4. Time Series: Test the Prediction

To get a prediction, load the Time Series model from the .zip file and create a new TimeSeriesPredictionEngine. After this, we can get a prediction.

// Load the forecast engine that has been previously saved.
ITransformer forecaster;
using (var file = File.OpenRead(outputModelPath))
{
    forecaster = mlContext.Model.Load(file, out DataViewSchema schema);
}

// We must create a new prediction engine from the persisted model.
TimeSeriesPredictionEngine<ProductData, ProductUnitTimeSeriesPrediction> forecastEngine = forecastTransformer.CreateTimeSeriesEngine<ProductData, ProductUnitTimeSeriesPrediction>(mlContext); forecastEngine = forecaster.CreateTimeSeriesEngine<ProductData, ProductUnitTimeSeriesPrediction>(mlContext);

ProductUnitTimeSeriesPrediction originalSalesPrediction = forecastEngine.Predict();

The ProductUnitTimeSeriesPrediction type that we specified when we created the TimeSeriesPredictionEngine is used to store the prediction results:

   public class ProductUnitTimeSeriesPrediction
    {
        public float[] ForecastedProductUnits { get; set; }

        public float[] ConfidenceLowerBound { get; set; }

        public float[] ConfidenceUpperBound { get; set; }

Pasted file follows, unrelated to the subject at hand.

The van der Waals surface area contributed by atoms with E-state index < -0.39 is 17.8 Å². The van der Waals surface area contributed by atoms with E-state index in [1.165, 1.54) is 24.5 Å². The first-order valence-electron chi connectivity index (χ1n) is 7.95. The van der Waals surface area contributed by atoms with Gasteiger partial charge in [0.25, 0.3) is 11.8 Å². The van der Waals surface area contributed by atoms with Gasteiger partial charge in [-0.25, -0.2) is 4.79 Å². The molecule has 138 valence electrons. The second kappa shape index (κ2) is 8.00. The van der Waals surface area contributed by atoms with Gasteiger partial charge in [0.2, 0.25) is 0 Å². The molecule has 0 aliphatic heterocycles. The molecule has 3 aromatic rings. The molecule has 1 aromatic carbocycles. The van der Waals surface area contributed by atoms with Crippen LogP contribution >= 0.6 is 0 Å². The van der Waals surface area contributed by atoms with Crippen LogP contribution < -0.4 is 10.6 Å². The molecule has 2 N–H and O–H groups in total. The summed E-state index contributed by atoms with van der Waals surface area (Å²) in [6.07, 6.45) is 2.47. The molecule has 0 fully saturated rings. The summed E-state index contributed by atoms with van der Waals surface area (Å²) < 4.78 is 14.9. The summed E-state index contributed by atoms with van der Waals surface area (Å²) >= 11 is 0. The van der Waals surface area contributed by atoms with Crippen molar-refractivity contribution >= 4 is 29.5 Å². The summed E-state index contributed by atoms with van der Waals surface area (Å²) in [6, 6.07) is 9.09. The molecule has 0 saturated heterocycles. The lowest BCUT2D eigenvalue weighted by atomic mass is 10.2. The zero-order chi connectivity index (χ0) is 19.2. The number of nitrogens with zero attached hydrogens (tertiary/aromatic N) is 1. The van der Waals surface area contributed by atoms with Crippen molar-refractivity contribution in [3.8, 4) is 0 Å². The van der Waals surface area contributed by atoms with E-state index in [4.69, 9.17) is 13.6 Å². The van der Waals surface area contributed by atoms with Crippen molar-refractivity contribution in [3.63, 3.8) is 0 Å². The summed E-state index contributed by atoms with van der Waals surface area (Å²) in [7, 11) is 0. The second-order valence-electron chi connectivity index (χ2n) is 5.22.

}

Remember that when we created the SSA forecasting trainer using the ForecastBySsa method, we provided the following parameter values:

  • horizon: 2
  • confidenceLevel: .95f

As a result of this, when we call the Predict method using the loaded model, the ForecastedProductUnits vector will contain two forecasted values. Similarly, the ConfidenceLowerBound and ConfidenceUpperBound vectors will each contain two values based on the specified confidenceLevel.

You may notice that the Predict method has several overloads that accept the following parameters:

  • horizon
  • confidenceLevel
  • ProductData example

This allows you to specify new values for horizon and confidenceLevel each time that you do a prediction. Also, you can pass in new observed ProductData values for the time series using the example parameter.

When calling Predict with new observed ProductData values, this updates the model state with these data points in the time series. You may then choose to save this model to disk by calling the CheckPoint method.

This is also seen in our sample:

ProductUnitTimeSeriesPrediction updatedSalesPrediction = forecastEngine.Predict(newProductData, horizon: 1);

 // Save the updated forecasting model.
 forecastEngine.CheckPoint(mlContext, outputModelPath);

// TODO: Need clarification on how to evaluate the accuracy of this model; there is the confidence level, but any other mechanism besides that?

Citation

eShopDashboardML dataset is based on a public Online Retail Dataset from UCI: http://archive.ics.uci.edu/ml/datasets/online+retail

Daqing Chen, Sai Liang Sain, and Kun Guo, Data mining for the online retail industry: A case study of RFM model-based customer segmentation using data mining, Journal of Database Marketing and Customer Strategy Management, Vol. 19, No. 3, pp. 197–208, 2012 (Published online before print: 27 August 2012. doi: 10.1057/dbm.2012.17).